We wait for Yahweh more than watchmen for the morning—watchmen for the morning! It could happen, perhaps, that even the sun might fail. Our waiting is even more assured, because we hope in the one who made the sun, the moon, the stars, along with the times and seasons they mark out. And even more than the Creator of all things, we hope in the Redeemer of all things. If God marked out all iniquities, kept track of them, guarded them in order to punish them, there is no one who could stand, no one who could endure, no one who could hope for forgiveness. But this is the God who doesn’t mark iniquities, but redeems His Israel from those iniquities.
The psalmist hopes and waits within Israel, and calls all Israel to hope and wait with him. Why hope in the Lord, regardless of the circumstances? Because with Yahweh is eternal, enduring love and plentiful redemption, enough for everyone. Is Yahweh the sort of God who marks, adds up, and keeps close track of all your sins so that later He can hold them against you? That would be one kind of God to be feared. But I suspect it’s the sort of fear that would drift into resigned despair. These iniquities, this guilt, those sins are a hole you can’t dig yourself out of, no matter how much time you have, why bother trying?
But with You, Yahweh, there is forgiveness, that You may be feared. The fear of God goes with Him being the only true God. You don’t fear what is false or what can neither harm nor help you. It is right, as Jesus says, to fear the one who can destroy both body and soul in hell. But fear not; you are of more value than the sparrows that have fallen to the ground, all of whom are known to God. We fear God as the one who forgives; we do not fear the sin that condemns. We fear God as the one who holds us in His hand; we do not fear the things that threaten to tear us from His hand. We fear God as the one who is our future; we do not fear because of our pasts. With You there is forgiveness, therefore You are feared.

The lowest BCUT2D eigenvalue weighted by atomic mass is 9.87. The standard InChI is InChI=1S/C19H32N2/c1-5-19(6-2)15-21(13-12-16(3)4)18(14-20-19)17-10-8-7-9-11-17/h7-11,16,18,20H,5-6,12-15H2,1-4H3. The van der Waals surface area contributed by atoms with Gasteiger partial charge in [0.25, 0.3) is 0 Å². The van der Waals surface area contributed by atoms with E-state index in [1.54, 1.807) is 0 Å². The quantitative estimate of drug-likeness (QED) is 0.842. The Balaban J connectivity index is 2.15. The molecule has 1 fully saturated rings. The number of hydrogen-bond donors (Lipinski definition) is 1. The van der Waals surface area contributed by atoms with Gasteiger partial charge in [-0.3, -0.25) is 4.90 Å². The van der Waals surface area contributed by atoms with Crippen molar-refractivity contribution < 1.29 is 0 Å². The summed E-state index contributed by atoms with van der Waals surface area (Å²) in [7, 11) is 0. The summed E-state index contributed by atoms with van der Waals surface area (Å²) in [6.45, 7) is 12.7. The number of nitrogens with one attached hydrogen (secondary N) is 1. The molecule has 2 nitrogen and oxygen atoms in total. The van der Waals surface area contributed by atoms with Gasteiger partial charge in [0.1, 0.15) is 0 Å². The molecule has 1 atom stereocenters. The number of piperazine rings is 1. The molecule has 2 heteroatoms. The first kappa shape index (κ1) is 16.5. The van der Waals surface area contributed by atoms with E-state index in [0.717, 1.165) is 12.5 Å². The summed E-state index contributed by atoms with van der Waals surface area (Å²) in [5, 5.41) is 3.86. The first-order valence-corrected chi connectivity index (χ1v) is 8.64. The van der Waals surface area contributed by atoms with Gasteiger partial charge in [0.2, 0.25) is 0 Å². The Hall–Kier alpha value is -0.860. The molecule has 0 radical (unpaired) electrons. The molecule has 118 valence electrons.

This is the answer to the one who cries to God out of the depths, the deep waters that cover this creation: the flood of our own sins, the sins of others; the effects of sin in the world, and the symptoms of death, reaching back and pushing us under. Here, like Peter, we often go down, sinking and overwhelmed. Our eyes drift and disconnect from the Lord who made the waters and so walks across them. Out of the depths I cry to You, O Yahweh! O Lord, hear my voice! Let Your ears be attentive to the voice of my pleas for mercy! Peter cannot save himself, but Jesus holds on to him, even in the midst of his fear and unbelief. Lord, save me! And He does.
I am waiting for Yahweh in certain hope. He has spoken; I hope in His Word, which is the only word that has never failed me. My soul waits for the Lord more than the watchmen for the morning, more than the watchmen for the morning. O people of God, wait in hope for Yahweh! With Him is Christ, His crucified and resurrected Love for you; His plentiful and abundant redemption. Together we wait, however long it is until we come to the end of our hope, and find Him there. Thus far He has brought us in hope; He will bring us to our hope’s conclusion.
In the Name of the Father and of the Son and of the Holy Spirit. Amen. “And the peace of God, which surpasses all understanding, will guard your hearts and your minds in Christ Jesus” (Philippians 4:7, ESV). Amen.
– Pr. Timothy Winterstein, 4/1/20